A Checklist for Winterizing a Foreclosure

by Denise Brandenberg ; Updated July 27, 2017
Foreclosed houses must be winterized to prevent damage.

Most vacant houses, such as foreclosed properties or vacation homes, must be winterized in order to prevent harmful damage caused by cold weather. When houses are left sitting without regular care, they are prone to many types of expensive problems. If you are starting a winterizing business targeting bank-foreclosed homes, use a checklist to ensure you don’t miss any important steps.

Repairs

Any and all repairs should be made before the utilities are turned off. Check for leaking faucets, broken pipes, loose wires and other types of damage.

Water and Plumbing

Water and plumbing systems are some of the most important areas to include in a winterizing checklist. Plumbing affects many amenities of a home, including the sinks, toilets, water heater, dishwasher, washing machine and outdoor spigots. If the water is not turned off, water lines may bulge and bust during repeated freezing and thawing cycles. Your winterizing checklist may include opening faucets to allow them to drain completely, draining the water heater and all pipes, and shutting off the water at the main valve. According to Inspected Thoughts, you may want to keep water in the toilet bowls to prevent sewer gases from entering the home.

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Electric and Gas Systems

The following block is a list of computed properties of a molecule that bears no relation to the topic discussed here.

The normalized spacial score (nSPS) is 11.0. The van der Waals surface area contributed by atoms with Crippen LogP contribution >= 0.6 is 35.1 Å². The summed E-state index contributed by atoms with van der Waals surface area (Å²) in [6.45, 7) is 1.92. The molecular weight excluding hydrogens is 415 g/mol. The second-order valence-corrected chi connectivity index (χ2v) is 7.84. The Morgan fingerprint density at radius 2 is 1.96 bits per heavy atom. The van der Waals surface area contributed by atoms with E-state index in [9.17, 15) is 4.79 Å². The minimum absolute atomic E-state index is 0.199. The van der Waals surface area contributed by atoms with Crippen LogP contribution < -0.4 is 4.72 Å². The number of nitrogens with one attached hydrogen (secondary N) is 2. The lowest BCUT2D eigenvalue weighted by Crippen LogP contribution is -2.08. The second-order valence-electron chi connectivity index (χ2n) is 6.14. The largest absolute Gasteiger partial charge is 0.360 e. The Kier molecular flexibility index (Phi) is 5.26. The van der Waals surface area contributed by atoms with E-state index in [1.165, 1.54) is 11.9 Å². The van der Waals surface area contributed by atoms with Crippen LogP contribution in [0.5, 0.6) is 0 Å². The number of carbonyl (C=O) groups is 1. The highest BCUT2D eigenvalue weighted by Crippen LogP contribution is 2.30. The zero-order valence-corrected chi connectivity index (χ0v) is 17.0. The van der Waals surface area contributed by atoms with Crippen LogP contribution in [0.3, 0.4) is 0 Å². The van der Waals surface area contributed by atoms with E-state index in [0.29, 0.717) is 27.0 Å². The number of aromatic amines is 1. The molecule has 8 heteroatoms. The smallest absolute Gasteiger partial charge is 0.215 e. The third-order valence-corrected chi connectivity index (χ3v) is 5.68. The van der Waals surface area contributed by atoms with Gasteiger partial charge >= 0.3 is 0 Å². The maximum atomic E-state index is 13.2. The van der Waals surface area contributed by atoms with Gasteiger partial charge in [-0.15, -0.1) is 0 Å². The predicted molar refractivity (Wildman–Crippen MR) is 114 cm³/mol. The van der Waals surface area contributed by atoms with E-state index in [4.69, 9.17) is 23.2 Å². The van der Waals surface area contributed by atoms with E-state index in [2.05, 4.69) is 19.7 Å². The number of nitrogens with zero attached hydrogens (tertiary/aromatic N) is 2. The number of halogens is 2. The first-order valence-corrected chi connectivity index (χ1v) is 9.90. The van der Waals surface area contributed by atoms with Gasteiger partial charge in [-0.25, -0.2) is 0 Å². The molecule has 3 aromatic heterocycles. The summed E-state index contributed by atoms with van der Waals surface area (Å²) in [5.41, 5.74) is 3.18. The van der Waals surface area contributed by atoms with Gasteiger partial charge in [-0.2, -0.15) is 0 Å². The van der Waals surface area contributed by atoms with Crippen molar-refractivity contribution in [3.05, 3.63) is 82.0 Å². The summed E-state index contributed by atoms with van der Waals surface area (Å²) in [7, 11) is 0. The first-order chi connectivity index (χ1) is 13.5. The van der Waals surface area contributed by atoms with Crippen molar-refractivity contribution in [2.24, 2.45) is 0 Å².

Most winterizing checklists include turning off the electric and gas systems in a home. If the foreclosed home’s heating system operates on electricity, turn it off at the circuit breaker and ask the local electric company to discontinue electric service. When you turn it off on the circuit breaker, be sure to check for any loose wires. If the home operates on natural gas, you’ll need to turn off each home appliance that uses it, including the oven and stove top, fireplace, dryer and heating system. After appliances are turned off, contact the gas company and request they turn off supply to the house from the main power station.

Closing and Security

Close up the home and hang up signage or notification of the foreclosure. Leave notes in the home’s entry ways and near the circuit breaker. You may even want to leave a copy of your checklist, so the bank management team can see exactly what you did. Don’t forget to close and lock all doors and windows on your way out, as well.

About the Author

Denise Brandenberg has more than 15 years professional experience as a marketing copywriter, with a focus in public relations. She also worked as a recruiter for many years and is a certified resume writer. She holds a Bachelor of Arts in English.

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